The happiness of a man in this life does not consist in the absence but in the mastery of his passions. – Alfred, Lord Tennyson
The motion picture Unfaithful, starring Richard Gere and Diane Lane, features a typical, young American family whose relationships are shattered by uncontrolled anger and unrestrained sexual urges.
The main characters, Connie and Edward Sumner, appear happy together after 11 years of marriage. They are deeply in love and totally committed to their eight-year-old son. But Connie gets caught up in a torrid affair with a handsome stranger, even though she fights hard to resist her relentless desires.
At one point Connie tells her lover, “I think this was a mistake.”
“There is no such thing as a mistake,” he responds. “There are things you do and don’t do.”
Despite that equivocation, Connie discovers that actions do indeed have consequences. Her recklessness sets in motion a frightening and horrible set of events. Discovering his wife’s indiscretions, Edward is stunned and enraged. Like his wife, he tries to tame his destructive impulses, to no avail. The result is total devastation for every person involved. It’s a sad, torturous, awful story about unbridled sex and anger.
Painful as this film is to watch, it points to a universal truth about human beings: Every living, breathing person on earth has impulses that, if poorly managed, create chaos in their lives. But there is good news to go along with the bad – if these same impulses are managed wisely, they produce magnificent personal gains.
The goal of this series of articles is to help you take your strongest, wildest impulses and use them for dramatic growth – growth that can exponentially increase and expand the boundaries of emotional and mental health in your life.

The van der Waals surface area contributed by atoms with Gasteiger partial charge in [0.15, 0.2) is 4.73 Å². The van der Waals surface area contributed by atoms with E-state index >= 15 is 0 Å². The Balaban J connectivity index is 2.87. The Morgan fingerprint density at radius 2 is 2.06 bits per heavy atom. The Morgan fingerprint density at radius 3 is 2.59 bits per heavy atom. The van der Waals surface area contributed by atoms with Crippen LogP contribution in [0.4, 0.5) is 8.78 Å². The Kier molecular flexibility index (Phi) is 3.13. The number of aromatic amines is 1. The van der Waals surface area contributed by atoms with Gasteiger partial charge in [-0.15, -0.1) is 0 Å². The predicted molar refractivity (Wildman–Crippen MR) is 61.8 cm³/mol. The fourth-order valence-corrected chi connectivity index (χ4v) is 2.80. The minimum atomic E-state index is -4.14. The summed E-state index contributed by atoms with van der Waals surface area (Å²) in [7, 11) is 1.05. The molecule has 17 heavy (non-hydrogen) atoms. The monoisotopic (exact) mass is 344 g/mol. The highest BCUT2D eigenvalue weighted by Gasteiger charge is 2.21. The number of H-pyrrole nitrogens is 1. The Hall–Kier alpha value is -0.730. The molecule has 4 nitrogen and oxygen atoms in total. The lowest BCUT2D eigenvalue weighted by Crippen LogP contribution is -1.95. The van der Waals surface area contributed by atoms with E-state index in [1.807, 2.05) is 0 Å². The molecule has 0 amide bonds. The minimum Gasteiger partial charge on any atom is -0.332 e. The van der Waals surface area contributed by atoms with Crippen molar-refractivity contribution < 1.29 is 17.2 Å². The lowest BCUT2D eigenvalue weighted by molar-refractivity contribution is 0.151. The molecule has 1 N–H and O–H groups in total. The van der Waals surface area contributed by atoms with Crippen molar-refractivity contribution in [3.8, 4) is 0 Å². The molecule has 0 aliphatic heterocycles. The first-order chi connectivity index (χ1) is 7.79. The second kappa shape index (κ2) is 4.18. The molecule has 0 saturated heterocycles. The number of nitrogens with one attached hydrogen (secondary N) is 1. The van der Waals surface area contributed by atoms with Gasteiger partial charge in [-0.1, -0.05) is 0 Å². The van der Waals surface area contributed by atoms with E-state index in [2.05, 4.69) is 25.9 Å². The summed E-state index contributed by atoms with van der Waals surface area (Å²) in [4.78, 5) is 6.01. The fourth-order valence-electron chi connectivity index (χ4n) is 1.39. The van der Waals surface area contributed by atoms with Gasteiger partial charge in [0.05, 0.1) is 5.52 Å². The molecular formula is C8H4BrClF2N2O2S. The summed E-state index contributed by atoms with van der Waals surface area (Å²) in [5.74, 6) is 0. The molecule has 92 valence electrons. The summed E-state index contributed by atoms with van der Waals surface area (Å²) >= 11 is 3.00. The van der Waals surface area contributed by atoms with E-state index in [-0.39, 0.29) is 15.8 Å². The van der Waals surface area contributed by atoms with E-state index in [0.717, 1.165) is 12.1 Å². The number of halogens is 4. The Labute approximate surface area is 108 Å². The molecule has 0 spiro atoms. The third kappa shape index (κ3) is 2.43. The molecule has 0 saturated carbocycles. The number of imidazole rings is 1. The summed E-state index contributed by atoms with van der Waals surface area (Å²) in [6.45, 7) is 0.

Learning to be in command of your strongest, wildest impulses is vitally important. Although you may be experiencing other wild horses in your life – such as a constant craving for food even though the scales indicated that you need to put on the brakes, or a much-too-often inner push to buy more things even though your finances are yelling out for an easing up in your spending, or a daily need to work more hours and expend more energy in the pursuit of your career goals even though your spouse and your family are crying out for more of your time and attention – most psychological theorists agree that the two most powerful emotions we have are our anger and sex drives. That’s why we’ve dedicated this article to talking solely about these two “wild horses.”
You Are Not Alone
If these familiar and ferocious forces strike terror in your heart, you are not alone.You may know how these forces can overwhelm you, drive you to act irrationally, and you leave you feeling guilty and helpless. Or perhaps you’ve been on the receiving end of anger or sexual abuse and you have the physical and emotional scars to show for it.
Indeed, there is little doubt that the mismanagement of sexual and angry feelings has wreaked havoc on our society. Consider these shocking facts:
Some 10 million children are likely abused every year by their parents and relatives. Most of these are loving parents who simply lose control. Two-thirds of these kids are under the age of three.